Changes to Alberta open-pit coal mining policies, done without public consultation, could jeopardize agricultural operations downstream and destroy irreplaceable natural habitat.
At the least, public hearings should be held into these changes. At most, the current government should abandon its revocation of the previous policy, put in place by the Lougheed government, and forgo its short-sighted effort to temporarily boost the economy at the expense of long-term damage to agriculture and to water quality for much of the Alberta population.
The five potential coal mine approvals on Alberta’s eastern slopes are pitting one resource sector against others.
For the provincial government, the combination of tax revenues and jobs that could stem from open-pit coal mining are attractive, especially given the hard economic times that have damaged the economy.
Agriculture’s success in Alberta is in large part due to coal, oil and gas extraction that provided funds for farm programs, irrigation expansion and jobs for farmers and ranchers when grain and cattle cheques weren’t enough.
But the past year’s push to certify new mines on the eastern edge of the Rocky Mountains has run aground as information trickled down to the public about the too-quiet amendments made last May.
Lougheed’s rules placed a moratorium on new open pit mines and heavily restricted the location of any production where it could interfere with water quality or other industries such as agriculture or tourism.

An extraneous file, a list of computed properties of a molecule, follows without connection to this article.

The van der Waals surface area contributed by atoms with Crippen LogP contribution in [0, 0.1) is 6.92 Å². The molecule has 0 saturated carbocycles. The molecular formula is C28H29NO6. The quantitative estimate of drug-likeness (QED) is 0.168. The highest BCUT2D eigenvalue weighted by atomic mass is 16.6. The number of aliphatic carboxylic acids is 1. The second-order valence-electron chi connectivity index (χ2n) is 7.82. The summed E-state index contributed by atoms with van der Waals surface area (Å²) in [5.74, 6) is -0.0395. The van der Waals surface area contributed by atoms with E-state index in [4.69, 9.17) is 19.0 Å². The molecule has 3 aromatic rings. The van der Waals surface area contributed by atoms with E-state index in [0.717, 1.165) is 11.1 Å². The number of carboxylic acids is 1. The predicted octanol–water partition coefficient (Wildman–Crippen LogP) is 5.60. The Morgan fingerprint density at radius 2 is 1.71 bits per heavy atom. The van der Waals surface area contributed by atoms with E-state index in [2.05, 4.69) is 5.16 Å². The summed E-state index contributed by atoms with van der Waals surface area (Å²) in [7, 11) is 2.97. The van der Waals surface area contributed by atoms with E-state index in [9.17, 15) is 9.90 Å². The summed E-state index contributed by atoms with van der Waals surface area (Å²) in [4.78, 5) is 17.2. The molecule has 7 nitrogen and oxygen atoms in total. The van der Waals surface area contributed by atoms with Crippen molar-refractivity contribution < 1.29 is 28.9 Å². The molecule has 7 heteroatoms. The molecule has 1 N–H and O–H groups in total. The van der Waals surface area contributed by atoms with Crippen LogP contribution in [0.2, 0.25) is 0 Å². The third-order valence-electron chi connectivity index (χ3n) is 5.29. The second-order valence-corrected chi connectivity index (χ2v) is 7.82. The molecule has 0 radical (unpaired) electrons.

First Nations, agricultural producers, municipalities and environmental groups have gone to court seeking consultation from the government about the change.
The Kenney administration says a political decision, not legislated regulation, has been changed so it is not open to public discussion and consultation. Many Albertans — and most of them voted for this government — think otherwise.
The Grassy Mountain project in particular, which appears to be furthest ahead in the process and which would see part of a mountain leveled, runs through the Oldman River headwaters. It is creating fears of water shortages for agriculture and reduced water quality for all.
Adding to those fears is the spectre that the foreign companies interested in this project and others may not be fully accountable for damage should things go awry.
For their part, the mining companies are concerned that investments already made in exploration and development will be trashed if the public is allowed to shift the government’s policy back to the Lougheed plan. Then Alberta could be seen as an unreliable place to do business.
Over the ridge in British Columbia, surface mining of coal has resulted in troublesome levels of selenium and releases of nitrate from blasting materials into the Lake Koocanusa watershed where mining company Teck Resources operates four facilities. Each has a new water treatment plant being installed or expanded, and B.C. and the state of Montana are reviewing selenium release rules with an eye to tightening them.
In its desperation to find new revenues, the Alberta government shouldn’t rush to allow new coal mining activity through quiet changes to decades-old policies that were designed to balance the needs of multiple resource sectors.
People need the opportunity to have their voices heard about serious public policy changes that will have permanent repercussions.
The future of agriculture, natural settings, wildlife and water users from the mountain peaks eastward to Manitoba are counting on it.
Karen Briere, Bruce Dyck, Barb Glen and Mike Raine collaborate in the writing of Western Producer editorials.